U.S. lawmakers wonder, where did our love go? with Turkey
It almost sounded as if U.S. lawmakers felt jilted by Washington’s long-time NATO ally Turkey.
“How do we get Turkey back?” demanded Representative Gary Ackerman at a House Foreign Affairs Committee hearing exploring “Turkey’s New Foreign Policy Direction.”
“Why is Turkish public opinion … perhaps one of the most anti-American of any of the countries of the world?” asked the committee’s chairman, Representative Howard Berman.
With a panel of experts on Turkey listening, Berman and other lawmakers listed their worries about recent Turkish policy turns on Iran, Israel and the Palestinians.
Concerns about Turkey had hit a new peak with its support of an aid convoy of ships that tried to run the Israeli blockade of the Gaza strip this summer, Berman said.
Turkey’s contacts with the Islamist group Hamas — which won the 2006 Palestinian parliamentary election — are “deeply offensive,” Berman continued, and show Turkey doesn’t respect Washington’s list of foreign terrorist organizations (Hamas is on it).
And Turkey effectively dissed the United States again this week when its finance minister said it would boost trade with Iran, while ignoring non-United Nations sanctions, said Berman, the author of recent tough new unilateral U.S. sanctions on Tehran.
“That’s an upsetting position when Russia takes it, but it is appalling when it comes from an ally,” Democrat Berman declared.
“Eveyone seems to agree that this is ‘not your grandfather’s Turkey anymore’,” agreed Representative Ileana Ros-Lehtinen, the panel’s ranking Republican.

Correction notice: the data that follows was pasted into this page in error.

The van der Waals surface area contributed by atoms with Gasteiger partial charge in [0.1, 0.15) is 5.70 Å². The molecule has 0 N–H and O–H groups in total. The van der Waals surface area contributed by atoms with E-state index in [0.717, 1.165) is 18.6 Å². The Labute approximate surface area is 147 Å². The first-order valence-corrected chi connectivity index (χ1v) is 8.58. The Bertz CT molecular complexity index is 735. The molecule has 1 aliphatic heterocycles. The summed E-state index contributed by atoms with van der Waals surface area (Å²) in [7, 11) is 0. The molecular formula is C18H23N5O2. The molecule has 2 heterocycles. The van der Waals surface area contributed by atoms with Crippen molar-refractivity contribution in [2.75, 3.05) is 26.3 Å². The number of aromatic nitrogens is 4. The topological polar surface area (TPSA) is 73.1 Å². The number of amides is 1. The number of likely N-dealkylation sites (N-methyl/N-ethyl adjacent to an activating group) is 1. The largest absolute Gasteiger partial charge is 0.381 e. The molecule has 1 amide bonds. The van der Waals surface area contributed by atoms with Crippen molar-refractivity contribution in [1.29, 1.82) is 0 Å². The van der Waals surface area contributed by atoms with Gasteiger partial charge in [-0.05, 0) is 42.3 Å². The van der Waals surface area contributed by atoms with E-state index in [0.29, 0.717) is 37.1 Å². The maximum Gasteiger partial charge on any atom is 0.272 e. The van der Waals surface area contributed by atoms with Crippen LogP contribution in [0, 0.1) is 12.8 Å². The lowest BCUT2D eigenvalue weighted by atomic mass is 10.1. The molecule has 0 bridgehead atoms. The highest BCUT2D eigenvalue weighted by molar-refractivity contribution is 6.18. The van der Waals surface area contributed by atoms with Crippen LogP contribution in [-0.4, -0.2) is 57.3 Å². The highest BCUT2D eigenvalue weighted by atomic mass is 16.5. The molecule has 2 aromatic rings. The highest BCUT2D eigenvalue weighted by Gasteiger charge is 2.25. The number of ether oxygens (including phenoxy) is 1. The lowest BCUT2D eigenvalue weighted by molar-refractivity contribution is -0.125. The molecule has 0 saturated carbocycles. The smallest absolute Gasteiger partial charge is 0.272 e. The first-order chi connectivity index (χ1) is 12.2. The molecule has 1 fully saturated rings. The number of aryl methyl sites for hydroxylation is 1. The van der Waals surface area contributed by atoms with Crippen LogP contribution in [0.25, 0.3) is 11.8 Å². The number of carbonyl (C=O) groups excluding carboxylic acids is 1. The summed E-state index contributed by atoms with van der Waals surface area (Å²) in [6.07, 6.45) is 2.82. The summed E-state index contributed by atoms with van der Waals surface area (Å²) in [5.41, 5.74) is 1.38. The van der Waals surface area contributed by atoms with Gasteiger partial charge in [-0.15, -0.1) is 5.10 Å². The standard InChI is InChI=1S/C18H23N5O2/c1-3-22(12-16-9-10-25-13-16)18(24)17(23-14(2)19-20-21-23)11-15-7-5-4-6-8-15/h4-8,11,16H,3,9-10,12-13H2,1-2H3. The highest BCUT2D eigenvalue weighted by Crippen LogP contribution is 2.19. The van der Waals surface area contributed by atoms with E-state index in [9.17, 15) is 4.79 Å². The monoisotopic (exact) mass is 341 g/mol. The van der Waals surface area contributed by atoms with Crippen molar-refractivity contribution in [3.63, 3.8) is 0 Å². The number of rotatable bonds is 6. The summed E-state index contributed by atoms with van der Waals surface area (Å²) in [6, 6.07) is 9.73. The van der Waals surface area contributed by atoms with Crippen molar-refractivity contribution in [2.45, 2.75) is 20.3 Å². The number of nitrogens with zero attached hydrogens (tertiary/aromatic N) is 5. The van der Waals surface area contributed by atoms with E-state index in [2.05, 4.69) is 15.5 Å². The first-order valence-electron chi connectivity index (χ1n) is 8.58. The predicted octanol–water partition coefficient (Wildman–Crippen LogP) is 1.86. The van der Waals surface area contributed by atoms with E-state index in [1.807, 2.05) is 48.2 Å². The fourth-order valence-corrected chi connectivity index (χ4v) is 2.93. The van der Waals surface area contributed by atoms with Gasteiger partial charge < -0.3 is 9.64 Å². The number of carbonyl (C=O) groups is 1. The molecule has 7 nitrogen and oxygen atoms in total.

Ross Wilson, former U.S. ambassador to Turkey, tried to soothe some of the concerns.
He assured the lawmakers that there have always been ups and downs in U.S.-Turkish relations. And he said anti-American feeling in Turkey tended to be “very broad and very shallow.”
The negative feelings tended to be based on Turkish opposition to specific U.S. policies, like the U.S.-led invasion of Iraq, Turkey’s neighbor, in 2003. Sometimes the “wild and crazy” Turkish press did not help, Wilson added.
But lawmakers should remember that the United States is a country where Turks still like to vacation and send their children to school, he said.
“They are not sending their children to Iranian schools, they are not sending their children to Palestinian schools. The Western aspiration that Turkey has had for years … remains there,” Wilson assured lawmakers.
The United States had “no choice” but to work with Turkey, Wilson said. “Where we see problems, we should talk about them. Primarily we should talk about them in private,” the diplomat concluded.
Photo credit: Reuters/Larry Downing (Dome of U.S. Capitol in Washington)